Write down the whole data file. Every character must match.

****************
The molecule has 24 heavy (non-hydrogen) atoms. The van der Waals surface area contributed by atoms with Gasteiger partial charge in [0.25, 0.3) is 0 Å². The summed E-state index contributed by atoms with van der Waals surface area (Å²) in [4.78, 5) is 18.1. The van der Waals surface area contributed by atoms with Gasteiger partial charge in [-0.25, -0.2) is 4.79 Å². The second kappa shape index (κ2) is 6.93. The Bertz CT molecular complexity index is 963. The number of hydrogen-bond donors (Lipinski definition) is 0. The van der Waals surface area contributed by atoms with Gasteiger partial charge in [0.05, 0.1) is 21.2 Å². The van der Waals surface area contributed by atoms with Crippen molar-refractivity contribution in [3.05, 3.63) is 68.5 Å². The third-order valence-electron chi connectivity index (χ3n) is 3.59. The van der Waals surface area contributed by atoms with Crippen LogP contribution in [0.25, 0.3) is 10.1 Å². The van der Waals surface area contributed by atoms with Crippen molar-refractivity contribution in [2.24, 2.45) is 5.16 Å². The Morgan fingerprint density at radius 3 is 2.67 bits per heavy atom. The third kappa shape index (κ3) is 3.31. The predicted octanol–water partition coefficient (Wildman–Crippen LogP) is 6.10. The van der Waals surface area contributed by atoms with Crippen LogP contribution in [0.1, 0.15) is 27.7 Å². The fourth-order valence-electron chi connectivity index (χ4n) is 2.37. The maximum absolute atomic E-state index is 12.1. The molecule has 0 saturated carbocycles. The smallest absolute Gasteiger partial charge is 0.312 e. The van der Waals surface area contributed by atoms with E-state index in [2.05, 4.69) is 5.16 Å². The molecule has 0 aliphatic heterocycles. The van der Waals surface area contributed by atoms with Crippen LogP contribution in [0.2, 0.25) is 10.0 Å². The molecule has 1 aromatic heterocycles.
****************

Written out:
The molecule has 24 heavy (non-hydrogen) atoms. The van der Waals surface area contributed by atoms with Gasteiger partial charge in [0.25, 0.3) is 0 Å². The summed E-state index contributed by atoms with van der Waals surface area (Å²) in [4.78, 5) is 18.1. The van der Waals surface area contributed by atoms with Gasteiger partial charge in [-0.25, -0.2) is 4.79 Å². The second kappa shape index (κ2) is 6.93. The Bertz CT molecular complexity index is 963. The number of hydrogen-bond donors (Lipinski definition) is 0. The van der Waals surface area contributed by atoms with Gasteiger partial charge in [0.05, 0.1) is 21.2 Å². The van der Waals surface area contributed by atoms with Crippen molar-refractivity contribution in [3.05, 3.63) is 68.5 Å². The third-order valence-electron chi connectivity index (χ3n) is 3.59. The van der Waals surface area contributed by atoms with Crippen LogP contribution in [0.25, 0.3) is 10.1 Å². The van der Waals surface area contributed by atoms with Crippen molar-refractivity contribution in [2.24, 2.45) is 5.16 Å². The Morgan fingerprint density at radius 3 is 2.67 bits per heavy atom. The third kappa shape index (κ3) is 3.31. The predicted octanol–water partition coefficient (Wildman–Crippen LogP) is 6.10. The van der Waals surface area contributed by atoms with Crippen LogP contribution in [0.1, 0.15) is 27.7 Å². The fourth-order valence-electron chi connectivity index (χ4n) is 2.37. The maximum absolute atomic E-state index is 12.1. The molecule has 0 saturated carbocycles. The smallest absolute Gasteiger partial charge is 0.312 e. The van der Waals surface area contributed by atoms with E-state index in [2.05, 4.69) is 5.16 Å². The molecule has 0 aliphatic heterocycles. The van der Waals surface area contributed by atoms with Crippen LogP contribution in [0.2, 0.25) is 10.0 Å². The molecule has 1 aromatic heterocycles.